Attendees include the Claremont Institute think tank; the right-wing media company PragerU; and the Media Research Center, a nonprofit “media watchdog” committed to “neutralizing left wing bias.” Also expected to attend are more familiar Washington conservatives, including the Heritage Foundation, the news outlet said.

The companies declined to comment on the event, but have said in the past that they seek to police harmful or fake content without regard to politics.

“It’s all about 2020,” Paul Gallant, managing director of Cowen Washington Research Group for Technology, Media & Telecom,  told the Journal. He sees it as a stage for the president to tell “the base that the media and Internet companies are against us” as well as “pressuring Facebook, Twitter, and Google to tilt content in Trump’s direction.”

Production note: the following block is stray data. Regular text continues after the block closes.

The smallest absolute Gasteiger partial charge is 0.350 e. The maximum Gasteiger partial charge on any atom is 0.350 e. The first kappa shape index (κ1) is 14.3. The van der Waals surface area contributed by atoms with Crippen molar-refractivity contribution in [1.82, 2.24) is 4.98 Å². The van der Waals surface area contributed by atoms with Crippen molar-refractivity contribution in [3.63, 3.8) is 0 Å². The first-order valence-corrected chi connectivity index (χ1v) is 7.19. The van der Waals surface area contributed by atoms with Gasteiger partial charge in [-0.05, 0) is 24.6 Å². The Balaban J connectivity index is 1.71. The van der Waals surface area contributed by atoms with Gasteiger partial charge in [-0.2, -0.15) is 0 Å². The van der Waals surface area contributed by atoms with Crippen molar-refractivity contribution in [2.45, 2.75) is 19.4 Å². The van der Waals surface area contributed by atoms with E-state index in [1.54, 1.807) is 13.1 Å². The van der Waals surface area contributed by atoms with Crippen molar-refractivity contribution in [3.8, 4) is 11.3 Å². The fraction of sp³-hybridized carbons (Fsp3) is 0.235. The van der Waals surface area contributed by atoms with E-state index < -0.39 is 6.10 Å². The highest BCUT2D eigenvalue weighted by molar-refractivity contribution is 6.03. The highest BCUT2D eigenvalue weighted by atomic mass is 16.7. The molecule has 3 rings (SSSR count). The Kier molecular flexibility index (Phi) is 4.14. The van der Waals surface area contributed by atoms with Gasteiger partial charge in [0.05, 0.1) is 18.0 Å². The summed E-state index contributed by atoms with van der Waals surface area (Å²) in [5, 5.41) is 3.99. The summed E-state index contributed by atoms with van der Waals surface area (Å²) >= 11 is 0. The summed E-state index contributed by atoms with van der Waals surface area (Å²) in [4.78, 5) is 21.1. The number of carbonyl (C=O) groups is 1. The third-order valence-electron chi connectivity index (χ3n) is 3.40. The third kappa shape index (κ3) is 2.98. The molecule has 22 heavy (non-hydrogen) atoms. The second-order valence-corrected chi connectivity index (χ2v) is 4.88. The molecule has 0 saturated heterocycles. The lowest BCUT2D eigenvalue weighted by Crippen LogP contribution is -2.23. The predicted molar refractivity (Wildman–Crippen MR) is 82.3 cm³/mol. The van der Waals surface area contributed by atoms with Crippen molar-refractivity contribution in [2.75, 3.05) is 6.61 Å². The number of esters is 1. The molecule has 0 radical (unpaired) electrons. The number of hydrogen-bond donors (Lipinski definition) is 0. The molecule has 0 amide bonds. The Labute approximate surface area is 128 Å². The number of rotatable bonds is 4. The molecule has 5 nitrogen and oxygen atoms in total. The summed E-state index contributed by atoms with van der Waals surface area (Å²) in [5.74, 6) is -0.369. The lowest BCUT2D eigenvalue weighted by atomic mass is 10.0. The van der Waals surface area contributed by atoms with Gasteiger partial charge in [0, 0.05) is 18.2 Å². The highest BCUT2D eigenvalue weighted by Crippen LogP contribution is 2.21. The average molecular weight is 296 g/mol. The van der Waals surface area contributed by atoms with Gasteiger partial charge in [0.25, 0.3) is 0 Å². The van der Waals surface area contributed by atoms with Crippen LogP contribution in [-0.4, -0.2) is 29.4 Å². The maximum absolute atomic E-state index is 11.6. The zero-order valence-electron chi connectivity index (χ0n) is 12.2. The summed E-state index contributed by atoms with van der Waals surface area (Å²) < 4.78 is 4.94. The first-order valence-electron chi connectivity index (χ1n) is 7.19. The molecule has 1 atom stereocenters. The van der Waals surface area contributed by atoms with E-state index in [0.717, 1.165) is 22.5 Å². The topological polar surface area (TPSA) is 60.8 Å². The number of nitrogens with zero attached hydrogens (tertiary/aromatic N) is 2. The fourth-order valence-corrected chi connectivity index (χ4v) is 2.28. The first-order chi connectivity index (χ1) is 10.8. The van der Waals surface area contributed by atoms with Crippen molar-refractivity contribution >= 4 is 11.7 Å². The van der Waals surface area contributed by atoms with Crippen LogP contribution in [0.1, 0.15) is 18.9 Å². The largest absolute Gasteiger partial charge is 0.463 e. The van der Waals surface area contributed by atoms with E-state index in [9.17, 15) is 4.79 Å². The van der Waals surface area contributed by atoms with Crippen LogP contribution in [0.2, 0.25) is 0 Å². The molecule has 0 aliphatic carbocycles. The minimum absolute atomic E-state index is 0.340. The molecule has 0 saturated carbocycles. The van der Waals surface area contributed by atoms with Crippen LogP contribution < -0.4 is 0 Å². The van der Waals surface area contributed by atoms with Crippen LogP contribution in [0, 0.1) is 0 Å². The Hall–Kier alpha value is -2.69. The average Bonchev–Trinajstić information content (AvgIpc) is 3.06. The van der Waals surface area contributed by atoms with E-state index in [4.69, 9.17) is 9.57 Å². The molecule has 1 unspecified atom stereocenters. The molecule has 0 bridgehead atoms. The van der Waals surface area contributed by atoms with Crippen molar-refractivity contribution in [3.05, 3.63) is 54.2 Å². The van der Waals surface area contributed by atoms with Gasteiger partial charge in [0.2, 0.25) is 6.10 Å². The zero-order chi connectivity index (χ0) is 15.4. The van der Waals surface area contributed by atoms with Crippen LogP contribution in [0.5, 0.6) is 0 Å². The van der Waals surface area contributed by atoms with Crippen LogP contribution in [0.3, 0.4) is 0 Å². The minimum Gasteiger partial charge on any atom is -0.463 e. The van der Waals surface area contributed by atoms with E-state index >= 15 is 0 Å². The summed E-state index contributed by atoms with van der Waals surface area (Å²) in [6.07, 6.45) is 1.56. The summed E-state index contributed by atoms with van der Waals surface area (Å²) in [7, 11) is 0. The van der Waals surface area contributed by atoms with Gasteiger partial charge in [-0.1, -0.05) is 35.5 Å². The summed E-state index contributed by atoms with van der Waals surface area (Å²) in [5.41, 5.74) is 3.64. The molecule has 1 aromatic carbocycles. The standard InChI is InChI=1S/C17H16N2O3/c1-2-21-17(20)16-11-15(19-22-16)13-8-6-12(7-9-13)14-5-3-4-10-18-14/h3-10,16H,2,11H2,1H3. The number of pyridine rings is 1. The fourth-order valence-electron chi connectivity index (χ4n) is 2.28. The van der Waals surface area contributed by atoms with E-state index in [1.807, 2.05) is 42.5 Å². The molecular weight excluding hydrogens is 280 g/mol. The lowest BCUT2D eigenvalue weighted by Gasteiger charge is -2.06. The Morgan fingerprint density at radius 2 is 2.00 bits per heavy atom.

The event grew out of complaints the White House has received about bias online, a spokesman said.

“Earlier this year the White House launched a tool to allow Americans, regardless of their political views, to share how they have been affected by bias online,” said White House Deputy Press Secretary Judd Deere. “After receiving thousands of responses, the President wants to engage directly with these digital leaders in a discussion on the power of social media.”

In May, the White House briefly opened an official website for the public to share information about “action against your account” by social-media platforms. Last month it described Thursday’s event as “a robust conversation on the opportunities and challenges of today’s online environment.”

Charlie Kirk, who leads the student group Turning Point USA, said in an interview with the financial news outlet that alleged bias by social-media companies resonates with the president’s supporters, calling it “one of the top, if not the top issue with people [who] I interact with on social media.”